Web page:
This information is provided by the National Institutes of Health (NIH) Genetic and Rare Diseases Information Center (GARD).
Pediatric acute-onset neuropsychiatric syndrome (PANS) is a condition defined by sudden onset of obsessive-compulsive symptoms and/or severe eating restrictions, along with at least two other cognitive, behavioral, or neurological symptoms. Examples of other symptoms include anxiety, depression, tics, personality changes, decline in school performance, and sensory sensitivities. Symptoms typically begin during childhood but may begin at any age. Symptoms may go away for a while and then come back (referred to as a relapsing and remitting course). However, symptoms may be worse and last longer with each episode.
PANS is thought to have a variety of possible causes. In more than 80% of cases, there is evidence of an abnormal autoimmune or inflammatory response in the brain following any of various infections in the body. When the associated infection is known to be strep, the condition is called PANDAS (a subtype of PANS). Other possible causes of PANS include psychological trauma and underlying autoimmune, neurological, endocrine, or metabolic disorders. There are likely non-infectious triggers that have not yet been identified.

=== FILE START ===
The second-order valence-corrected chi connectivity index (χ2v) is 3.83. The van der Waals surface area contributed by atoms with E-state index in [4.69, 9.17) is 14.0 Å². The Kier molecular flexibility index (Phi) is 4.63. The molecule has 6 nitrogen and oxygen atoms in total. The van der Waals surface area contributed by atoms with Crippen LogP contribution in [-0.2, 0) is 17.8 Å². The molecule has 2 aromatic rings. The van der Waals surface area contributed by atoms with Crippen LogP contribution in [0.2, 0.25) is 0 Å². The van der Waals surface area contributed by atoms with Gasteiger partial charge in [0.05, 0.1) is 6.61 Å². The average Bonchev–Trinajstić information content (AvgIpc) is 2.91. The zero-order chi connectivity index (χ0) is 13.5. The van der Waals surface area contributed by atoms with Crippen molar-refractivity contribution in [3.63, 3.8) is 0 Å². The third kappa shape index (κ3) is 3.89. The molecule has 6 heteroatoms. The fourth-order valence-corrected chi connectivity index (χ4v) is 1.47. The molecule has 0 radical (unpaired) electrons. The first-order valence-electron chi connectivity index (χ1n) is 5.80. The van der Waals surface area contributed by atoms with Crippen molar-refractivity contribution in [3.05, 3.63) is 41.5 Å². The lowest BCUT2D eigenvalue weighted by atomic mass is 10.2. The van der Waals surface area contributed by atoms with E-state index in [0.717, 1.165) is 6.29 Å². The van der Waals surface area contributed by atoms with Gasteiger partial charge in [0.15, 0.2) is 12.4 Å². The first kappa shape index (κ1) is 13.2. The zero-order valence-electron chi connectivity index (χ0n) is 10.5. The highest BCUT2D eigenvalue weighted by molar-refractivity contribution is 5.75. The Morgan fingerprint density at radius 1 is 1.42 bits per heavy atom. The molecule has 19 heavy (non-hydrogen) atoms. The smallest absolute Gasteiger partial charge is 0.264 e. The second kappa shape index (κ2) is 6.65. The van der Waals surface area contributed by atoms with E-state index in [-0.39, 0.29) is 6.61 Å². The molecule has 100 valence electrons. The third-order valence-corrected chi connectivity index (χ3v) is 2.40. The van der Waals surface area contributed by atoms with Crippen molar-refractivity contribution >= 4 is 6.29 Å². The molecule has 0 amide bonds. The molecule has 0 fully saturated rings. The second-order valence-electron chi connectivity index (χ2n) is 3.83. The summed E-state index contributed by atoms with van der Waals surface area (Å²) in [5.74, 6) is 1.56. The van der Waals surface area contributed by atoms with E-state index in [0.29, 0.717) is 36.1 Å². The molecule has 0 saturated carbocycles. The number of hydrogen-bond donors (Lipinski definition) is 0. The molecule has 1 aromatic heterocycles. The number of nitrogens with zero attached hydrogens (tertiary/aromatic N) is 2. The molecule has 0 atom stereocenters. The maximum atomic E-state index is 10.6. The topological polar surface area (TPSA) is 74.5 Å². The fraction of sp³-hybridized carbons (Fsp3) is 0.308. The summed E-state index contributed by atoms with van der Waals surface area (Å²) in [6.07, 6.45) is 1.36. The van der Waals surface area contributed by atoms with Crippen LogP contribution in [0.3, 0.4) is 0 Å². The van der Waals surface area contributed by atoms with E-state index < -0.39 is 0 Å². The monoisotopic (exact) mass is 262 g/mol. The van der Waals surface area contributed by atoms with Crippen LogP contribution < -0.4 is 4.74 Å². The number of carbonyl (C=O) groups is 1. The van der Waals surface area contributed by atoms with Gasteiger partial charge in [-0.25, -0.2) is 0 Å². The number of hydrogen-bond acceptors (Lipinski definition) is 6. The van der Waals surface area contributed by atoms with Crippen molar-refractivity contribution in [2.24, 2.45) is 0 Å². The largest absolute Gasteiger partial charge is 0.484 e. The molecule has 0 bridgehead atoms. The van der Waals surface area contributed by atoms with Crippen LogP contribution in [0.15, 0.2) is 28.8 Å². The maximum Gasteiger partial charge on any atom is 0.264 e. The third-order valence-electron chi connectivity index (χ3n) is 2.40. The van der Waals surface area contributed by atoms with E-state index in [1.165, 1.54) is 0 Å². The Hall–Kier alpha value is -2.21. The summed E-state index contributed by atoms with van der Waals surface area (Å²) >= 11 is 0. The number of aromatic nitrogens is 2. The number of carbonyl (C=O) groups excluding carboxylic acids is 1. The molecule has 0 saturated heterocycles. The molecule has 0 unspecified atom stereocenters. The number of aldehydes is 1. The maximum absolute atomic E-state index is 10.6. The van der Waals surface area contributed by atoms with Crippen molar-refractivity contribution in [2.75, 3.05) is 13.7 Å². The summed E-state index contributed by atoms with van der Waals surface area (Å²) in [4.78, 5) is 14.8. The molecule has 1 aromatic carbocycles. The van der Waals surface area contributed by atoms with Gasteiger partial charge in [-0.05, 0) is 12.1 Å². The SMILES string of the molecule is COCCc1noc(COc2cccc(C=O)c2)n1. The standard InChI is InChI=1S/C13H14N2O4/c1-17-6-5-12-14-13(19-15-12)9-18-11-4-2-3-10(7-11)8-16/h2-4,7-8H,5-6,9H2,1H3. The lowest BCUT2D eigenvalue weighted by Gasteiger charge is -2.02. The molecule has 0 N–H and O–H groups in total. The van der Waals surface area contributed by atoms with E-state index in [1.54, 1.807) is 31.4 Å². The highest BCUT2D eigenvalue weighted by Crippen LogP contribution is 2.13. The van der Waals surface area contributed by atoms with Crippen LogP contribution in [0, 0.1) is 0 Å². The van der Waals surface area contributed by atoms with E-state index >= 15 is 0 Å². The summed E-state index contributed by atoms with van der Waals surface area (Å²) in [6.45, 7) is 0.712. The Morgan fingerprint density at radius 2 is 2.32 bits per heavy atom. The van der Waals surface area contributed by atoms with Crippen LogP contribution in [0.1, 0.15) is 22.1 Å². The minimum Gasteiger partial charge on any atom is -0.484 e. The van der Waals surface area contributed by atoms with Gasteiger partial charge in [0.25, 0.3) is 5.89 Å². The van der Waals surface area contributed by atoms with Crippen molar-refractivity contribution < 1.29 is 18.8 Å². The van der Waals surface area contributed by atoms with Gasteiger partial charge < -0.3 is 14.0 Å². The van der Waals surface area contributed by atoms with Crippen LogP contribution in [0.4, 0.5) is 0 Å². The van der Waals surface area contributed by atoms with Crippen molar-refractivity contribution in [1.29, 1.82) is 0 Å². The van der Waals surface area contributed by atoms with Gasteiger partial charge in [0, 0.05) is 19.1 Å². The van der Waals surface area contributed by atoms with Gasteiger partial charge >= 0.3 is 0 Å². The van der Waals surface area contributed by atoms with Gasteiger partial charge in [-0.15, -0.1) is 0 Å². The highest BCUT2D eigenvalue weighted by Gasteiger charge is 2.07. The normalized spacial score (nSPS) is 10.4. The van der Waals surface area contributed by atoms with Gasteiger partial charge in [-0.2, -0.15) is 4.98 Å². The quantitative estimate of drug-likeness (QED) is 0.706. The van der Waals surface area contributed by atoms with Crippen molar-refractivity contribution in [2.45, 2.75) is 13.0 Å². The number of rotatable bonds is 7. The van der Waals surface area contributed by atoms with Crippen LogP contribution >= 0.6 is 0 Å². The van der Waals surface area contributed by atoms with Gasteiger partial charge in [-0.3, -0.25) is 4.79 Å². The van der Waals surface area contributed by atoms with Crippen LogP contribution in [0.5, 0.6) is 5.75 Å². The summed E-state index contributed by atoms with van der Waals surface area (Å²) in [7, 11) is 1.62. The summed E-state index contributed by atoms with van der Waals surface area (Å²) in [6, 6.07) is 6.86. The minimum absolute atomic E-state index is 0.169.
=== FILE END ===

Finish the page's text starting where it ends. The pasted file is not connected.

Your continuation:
The diagnosis of PANS is made only when all other possible causes of symptoms are ruled out (this is a called a diagnosis of exclusion). Depending on the symptoms present, this process may rely on factors such as medical and psychiatric history, a physical exam, evaluation by various specialists, and a variety of tests or imaging studies such as blood tests, an electroencephalogram (EEG), sleep study (polysomnography) and/or brain MRI.
Treatment depends on the symptoms and severity in each person and may involve improving symptoms with psychiatric medicines and behavioral interventions, treating underlying infections or sources of inflammation with antibiotics, and/or stabilizing the immune system with immunotherapy and/or anti-inflammatory therapies (in immune-related PANS). Treatment may be tapered down or stopped when symptoms resolve but may be needed again if symptoms return.
Many people with PANS who undergo treatment show overall improvement over months to years or will recover completely. However, relapses may still occur after long periods of remission. Others will have ongoing symptoms that require continuous treatment. If not treated, PANS can lead to permanent debilitation. Unfortunately, at this time it is not possible to predict the course of the condition in each person.
For more information, visit GARD.